Monday, February 21, 2011

Review: Mission Workshop Rondel Sneaker

If someone asked me to describe the perfect shoe for my day to day lifestyle I might have described something almost exactly like the Rondel Sneaker. My wish list would be something like this:

A casual and good looking full leather sneaker with full leather upper and a stiff sole (i.e. it must have a shank), it would fit into toe clips should I want to use them for that, and perhaps be SPD compatible.

I wouldn’t have made comfort specifications but it should be comfortable and durable.
This new sneaker from Mission Workshop, based in San Francisco meets my basic description. Indeed it has a full leather upper, it looks good, it has a shank and it can take SPD cleats. I love the concept. This is a new product and as such your expectations should not be set to high. This shoe is as much casual as it is functional. Unfortunately, they do not come in half sizes and I had to choose between too tight and too loose. I had to go with too tight as the bigger size was unwearable. There is a ton of heal slop which is due, in part, to the stretchy laces; replace immediately (Black looks better anyway). Next I noticed the left shoe was tighter, which was odd since most commonly the right foot is bigger. I checked and I fit the norm, so I checked the shoes. The sole of the let shoe is an eighth of an inch shorter in my pair, size 45(11US). I contacted the company and received no reply. The shoes are made in China and perhaps quality control isn’t the best for this first run. I also noticed that the cleat tracks were in grossly different places on each shoe. Thankfully, the adjustment in the cleat could compensate for that. Depending on your size you may also find that you have to move the cleat as far to the inside as possible for the shoe to clear the crank-arm, kind of annoying. I even had to put pedal washers on one set of shimano SPDs. The construction of the shoe could stand for some more attention to detail.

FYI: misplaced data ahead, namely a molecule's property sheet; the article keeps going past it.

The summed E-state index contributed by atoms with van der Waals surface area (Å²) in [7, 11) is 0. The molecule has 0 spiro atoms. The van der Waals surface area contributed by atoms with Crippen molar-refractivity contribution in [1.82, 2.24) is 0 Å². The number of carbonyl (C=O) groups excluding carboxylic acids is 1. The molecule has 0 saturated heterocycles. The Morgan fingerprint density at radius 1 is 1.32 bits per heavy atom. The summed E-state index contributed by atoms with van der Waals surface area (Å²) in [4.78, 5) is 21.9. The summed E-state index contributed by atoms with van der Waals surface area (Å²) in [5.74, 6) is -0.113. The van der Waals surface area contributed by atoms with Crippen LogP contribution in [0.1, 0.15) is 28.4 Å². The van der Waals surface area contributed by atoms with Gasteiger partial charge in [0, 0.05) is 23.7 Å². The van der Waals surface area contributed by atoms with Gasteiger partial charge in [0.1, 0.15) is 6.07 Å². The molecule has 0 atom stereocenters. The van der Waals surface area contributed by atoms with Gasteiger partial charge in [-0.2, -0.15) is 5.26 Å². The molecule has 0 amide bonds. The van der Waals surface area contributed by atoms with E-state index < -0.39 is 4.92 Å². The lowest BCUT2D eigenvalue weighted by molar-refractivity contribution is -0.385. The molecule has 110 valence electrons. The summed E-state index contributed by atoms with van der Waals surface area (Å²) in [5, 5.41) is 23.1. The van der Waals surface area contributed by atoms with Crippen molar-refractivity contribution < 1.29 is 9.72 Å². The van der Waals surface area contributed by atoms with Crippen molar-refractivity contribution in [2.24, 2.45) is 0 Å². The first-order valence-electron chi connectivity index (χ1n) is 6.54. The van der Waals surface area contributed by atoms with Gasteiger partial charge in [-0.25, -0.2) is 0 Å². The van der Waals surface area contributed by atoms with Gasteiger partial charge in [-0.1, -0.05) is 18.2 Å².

Thankfully the shoes have stretched to some extent and are bearable. The leather quality seams spotty and I treated them with neutral shoe polish immediately. It didn’t take much rain to still put a nice wear mark on the toe (one day on the polo courts). The sole is a rip-off of a classic vans slip-on and I am sceptical about how it will hold up, but seems okay so far.

Overall, I am happy with the shoe because I can finally ride to the bar or restaurant and walk inside wearing exactly what I road there in and not look like I road there. The shoes mesh with my sense of style and I am pleased with the product. However, there isn’t much competition out there. You can pick up a hiking style shoe from almost any cycling shoe manufacturer for under one hundred dollar and the quality of the sole and the construction quality will likely be superior to the Rondel, but it won’t look half as cool. And lets face it fashion is just as important as function in the urban jungle.


No comments:

Post a Comment